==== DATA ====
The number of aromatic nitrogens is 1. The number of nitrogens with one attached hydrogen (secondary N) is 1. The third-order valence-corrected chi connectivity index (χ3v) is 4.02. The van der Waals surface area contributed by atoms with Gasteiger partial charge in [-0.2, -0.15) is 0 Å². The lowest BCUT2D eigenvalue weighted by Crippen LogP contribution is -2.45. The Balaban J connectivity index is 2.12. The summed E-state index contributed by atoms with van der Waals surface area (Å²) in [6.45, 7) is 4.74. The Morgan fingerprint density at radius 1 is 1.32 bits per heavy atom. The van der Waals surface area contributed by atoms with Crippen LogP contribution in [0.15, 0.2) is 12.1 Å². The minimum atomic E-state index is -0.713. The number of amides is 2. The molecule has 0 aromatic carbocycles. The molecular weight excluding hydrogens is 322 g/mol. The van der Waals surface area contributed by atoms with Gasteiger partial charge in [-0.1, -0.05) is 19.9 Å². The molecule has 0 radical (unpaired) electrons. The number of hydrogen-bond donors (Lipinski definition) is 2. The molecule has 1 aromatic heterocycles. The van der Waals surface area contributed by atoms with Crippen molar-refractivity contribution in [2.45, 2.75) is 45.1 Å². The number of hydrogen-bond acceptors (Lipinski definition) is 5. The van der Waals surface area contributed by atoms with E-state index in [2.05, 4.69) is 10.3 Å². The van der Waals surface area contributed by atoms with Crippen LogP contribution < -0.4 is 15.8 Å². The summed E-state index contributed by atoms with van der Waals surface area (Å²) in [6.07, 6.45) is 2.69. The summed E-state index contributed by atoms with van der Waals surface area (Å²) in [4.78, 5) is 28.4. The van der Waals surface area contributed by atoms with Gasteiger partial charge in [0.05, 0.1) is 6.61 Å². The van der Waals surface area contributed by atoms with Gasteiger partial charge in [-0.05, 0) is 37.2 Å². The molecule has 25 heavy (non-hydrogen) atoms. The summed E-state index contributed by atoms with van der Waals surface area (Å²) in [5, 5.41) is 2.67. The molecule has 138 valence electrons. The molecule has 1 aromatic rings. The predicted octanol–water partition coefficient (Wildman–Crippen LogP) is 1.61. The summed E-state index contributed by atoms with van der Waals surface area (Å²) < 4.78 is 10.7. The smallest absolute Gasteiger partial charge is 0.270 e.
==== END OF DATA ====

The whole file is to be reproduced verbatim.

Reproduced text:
The number of aromatic nitrogens is 1. The number of nitrogens with one attached hydrogen (secondary N) is 1. The third-order valence-corrected chi connectivity index (χ3v) is 4.02. The van der Waals surface area contributed by atoms with Gasteiger partial charge in [-0.2, -0.15) is 0 Å². The lowest BCUT2D eigenvalue weighted by Crippen LogP contribution is -2.45. The Balaban J connectivity index is 2.12. The summed E-state index contributed by atoms with van der Waals surface area (Å²) in [6.45, 7) is 4.74. The Morgan fingerprint density at radius 1 is 1.32 bits per heavy atom. The van der Waals surface area contributed by atoms with Crippen LogP contribution in [0.15, 0.2) is 12.1 Å². The minimum atomic E-state index is -0.713. The number of amides is 2. The molecule has 0 aromatic carbocycles. The molecular weight excluding hydrogens is 322 g/mol. The van der Waals surface area contributed by atoms with Gasteiger partial charge in [-0.1, -0.05) is 19.9 Å². The molecule has 0 radical (unpaired) electrons. The number of hydrogen-bond donors (Lipinski definition) is 2. The molecule has 1 aromatic heterocycles. The van der Waals surface area contributed by atoms with Crippen molar-refractivity contribution in [2.45, 2.75) is 45.1 Å². The number of hydrogen-bond acceptors (Lipinski definition) is 5. The van der Waals surface area contributed by atoms with E-state index in [2.05, 4.69) is 10.3 Å². The van der Waals surface area contributed by atoms with Crippen LogP contribution < -0.4 is 15.8 Å². The summed E-state index contributed by atoms with van der Waals surface area (Å²) in [6.07, 6.45) is 2.69. The summed E-state index contributed by atoms with van der Waals surface area (Å²) in [4.78, 5) is 28.4. The van der Waals surface area contributed by atoms with Gasteiger partial charge in [0.05, 0.1) is 6.61 Å². The van der Waals surface area contributed by atoms with Gasteiger partial charge in [-0.05, 0) is 37.2 Å². The molecule has 25 heavy (non-hydrogen) atoms. The summed E-state index contributed by atoms with van der Waals surface area (Å²) in [5, 5.41) is 2.67. The molecule has 138 valence electrons. The molecule has 1 aromatic rings. The predicted octanol–water partition coefficient (Wildman–Crippen LogP) is 1.61. The summed E-state index contributed by atoms with van der Waals surface area (Å²) < 4.78 is 10.7. The smallest absolute Gasteiger partial charge is 0.270 e.